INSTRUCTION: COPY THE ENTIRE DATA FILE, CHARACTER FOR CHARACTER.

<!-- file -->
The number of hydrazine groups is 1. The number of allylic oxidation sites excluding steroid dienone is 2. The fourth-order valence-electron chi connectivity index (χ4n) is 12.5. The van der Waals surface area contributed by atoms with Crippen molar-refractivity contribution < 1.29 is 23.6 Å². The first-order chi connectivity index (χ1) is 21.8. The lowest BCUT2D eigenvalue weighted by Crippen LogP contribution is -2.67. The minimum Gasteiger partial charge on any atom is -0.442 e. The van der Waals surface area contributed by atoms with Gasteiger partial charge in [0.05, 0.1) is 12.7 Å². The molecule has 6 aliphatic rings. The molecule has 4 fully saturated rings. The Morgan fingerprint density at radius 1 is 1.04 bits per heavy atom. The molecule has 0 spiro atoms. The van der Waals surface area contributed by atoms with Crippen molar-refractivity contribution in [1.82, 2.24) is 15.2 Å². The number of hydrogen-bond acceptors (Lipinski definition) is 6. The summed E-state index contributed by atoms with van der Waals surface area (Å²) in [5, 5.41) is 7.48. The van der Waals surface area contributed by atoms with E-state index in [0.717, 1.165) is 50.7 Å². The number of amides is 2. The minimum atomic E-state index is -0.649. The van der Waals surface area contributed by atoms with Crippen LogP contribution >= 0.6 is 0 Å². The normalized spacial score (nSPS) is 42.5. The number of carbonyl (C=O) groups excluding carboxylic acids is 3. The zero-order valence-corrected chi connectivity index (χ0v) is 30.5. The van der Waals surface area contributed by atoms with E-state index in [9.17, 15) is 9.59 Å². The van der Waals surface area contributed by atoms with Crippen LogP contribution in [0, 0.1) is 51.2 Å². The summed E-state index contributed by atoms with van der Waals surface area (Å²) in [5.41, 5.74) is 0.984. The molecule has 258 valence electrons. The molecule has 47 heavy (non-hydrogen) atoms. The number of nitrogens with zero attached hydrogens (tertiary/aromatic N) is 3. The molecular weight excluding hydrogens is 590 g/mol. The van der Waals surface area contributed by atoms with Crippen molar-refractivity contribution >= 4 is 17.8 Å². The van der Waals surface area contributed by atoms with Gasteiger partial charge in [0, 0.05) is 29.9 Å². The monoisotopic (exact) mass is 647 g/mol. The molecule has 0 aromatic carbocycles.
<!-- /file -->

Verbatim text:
The number of hydrazine groups is 1. The number of allylic oxidation sites excluding steroid dienone is 2. The fourth-order valence-electron chi connectivity index (χ4n) is 12.5. The van der Waals surface area contributed by atoms with Crippen molar-refractivity contribution < 1.29 is 23.6 Å². The first-order chi connectivity index (χ1) is 21.8. The lowest BCUT2D eigenvalue weighted by Crippen LogP contribution is -2.67. The minimum Gasteiger partial charge on any atom is -0.442 e. The van der Waals surface area contributed by atoms with Gasteiger partial charge in [0.05, 0.1) is 12.7 Å². The molecule has 6 aliphatic rings. The molecule has 4 fully saturated rings. The Morgan fingerprint density at radius 1 is 1.04 bits per heavy atom. The molecule has 0 spiro atoms. The van der Waals surface area contributed by atoms with Crippen molar-refractivity contribution in [1.82, 2.24) is 15.2 Å². The number of hydrogen-bond acceptors (Lipinski definition) is 6. The summed E-state index contributed by atoms with van der Waals surface area (Å²) in [5, 5.41) is 7.48. The van der Waals surface area contributed by atoms with E-state index in [0.717, 1.165) is 50.7 Å². The number of amides is 2. The minimum atomic E-state index is -0.649. The van der Waals surface area contributed by atoms with Crippen LogP contribution >= 0.6 is 0 Å². The normalized spacial score (nSPS) is 42.5. The number of carbonyl (C=O) groups excluding carboxylic acids is 3. The zero-order valence-corrected chi connectivity index (χ0v) is 30.5. The van der Waals surface area contributed by atoms with E-state index in [9.17, 15) is 9.59 Å². The van der Waals surface area contributed by atoms with Crippen LogP contribution in [0, 0.1) is 51.2 Å². The summed E-state index contributed by atoms with van der Waals surface area (Å²) in [5.41, 5.74) is 0.984. The molecule has 258 valence electrons. The molecule has 47 heavy (non-hydrogen) atoms. The number of nitrogens with zero attached hydrogens (tertiary/aromatic N) is 3. The molecular weight excluding hydrogens is 590 g/mol. The van der Waals surface area contributed by atoms with Crippen molar-refractivity contribution >= 4 is 17.8 Å². The van der Waals surface area contributed by atoms with Gasteiger partial charge in [0, 0.05) is 29.9 Å². The monoisotopic (exact) mass is 647 g/mol. The molecule has 0 aromatic carbocycles.